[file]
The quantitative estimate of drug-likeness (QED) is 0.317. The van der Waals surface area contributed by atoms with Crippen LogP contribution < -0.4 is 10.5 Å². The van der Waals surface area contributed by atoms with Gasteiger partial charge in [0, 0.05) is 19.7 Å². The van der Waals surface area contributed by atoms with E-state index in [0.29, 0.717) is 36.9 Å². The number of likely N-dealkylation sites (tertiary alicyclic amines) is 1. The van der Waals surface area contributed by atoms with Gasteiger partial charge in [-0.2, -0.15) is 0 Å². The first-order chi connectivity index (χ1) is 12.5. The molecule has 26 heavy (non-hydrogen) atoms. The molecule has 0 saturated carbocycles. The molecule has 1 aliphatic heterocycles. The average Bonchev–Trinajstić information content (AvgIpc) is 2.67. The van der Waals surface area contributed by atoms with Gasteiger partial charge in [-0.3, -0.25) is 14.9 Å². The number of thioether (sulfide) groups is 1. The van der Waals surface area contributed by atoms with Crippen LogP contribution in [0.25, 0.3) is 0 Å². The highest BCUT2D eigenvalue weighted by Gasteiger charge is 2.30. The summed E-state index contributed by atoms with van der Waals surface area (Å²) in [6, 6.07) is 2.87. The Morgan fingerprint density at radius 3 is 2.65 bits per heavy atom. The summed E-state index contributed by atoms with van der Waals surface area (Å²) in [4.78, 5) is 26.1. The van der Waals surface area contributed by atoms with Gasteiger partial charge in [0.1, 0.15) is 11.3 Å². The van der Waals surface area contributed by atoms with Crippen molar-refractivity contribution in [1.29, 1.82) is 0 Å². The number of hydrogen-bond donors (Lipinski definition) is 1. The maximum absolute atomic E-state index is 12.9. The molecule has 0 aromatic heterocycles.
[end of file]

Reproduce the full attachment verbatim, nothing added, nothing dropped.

The quantitative estimate of drug-likeness (QED) is 0.317. The van der Waals surface area contributed by atoms with Crippen LogP contribution < -0.4 is 10.5 Å². The van der Waals surface area contributed by atoms with Gasteiger partial charge in [0, 0.05) is 19.7 Å². The van der Waals surface area contributed by atoms with E-state index in [0.29, 0.717) is 36.9 Å². The number of likely N-dealkylation sites (tertiary alicyclic amines) is 1. The van der Waals surface area contributed by atoms with Gasteiger partial charge in [-0.2, -0.15) is 0 Å². The first-order chi connectivity index (χ1) is 12.5. The molecule has 26 heavy (non-hydrogen) atoms. The molecule has 0 saturated carbocycles. The molecule has 1 aliphatic heterocycles. The average Bonchev–Trinajstić information content (AvgIpc) is 2.67. The van der Waals surface area contributed by atoms with Gasteiger partial charge in [-0.3, -0.25) is 14.9 Å². The number of thioether (sulfide) groups is 1. The van der Waals surface area contributed by atoms with Crippen LogP contribution in [0.25, 0.3) is 0 Å². The highest BCUT2D eigenvalue weighted by Gasteiger charge is 2.30. The summed E-state index contributed by atoms with van der Waals surface area (Å²) in [6, 6.07) is 2.87. The Morgan fingerprint density at radius 3 is 2.65 bits per heavy atom. The summed E-state index contributed by atoms with van der Waals surface area (Å²) in [4.78, 5) is 26.1. The van der Waals surface area contributed by atoms with Gasteiger partial charge in [0.1, 0.15) is 11.3 Å². The van der Waals surface area contributed by atoms with Crippen molar-refractivity contribution in [1.29, 1.82) is 0 Å². The number of hydrogen-bond donors (Lipinski definition) is 1. The maximum absolute atomic E-state index is 12.9. The molecule has 0 aromatic heterocycles.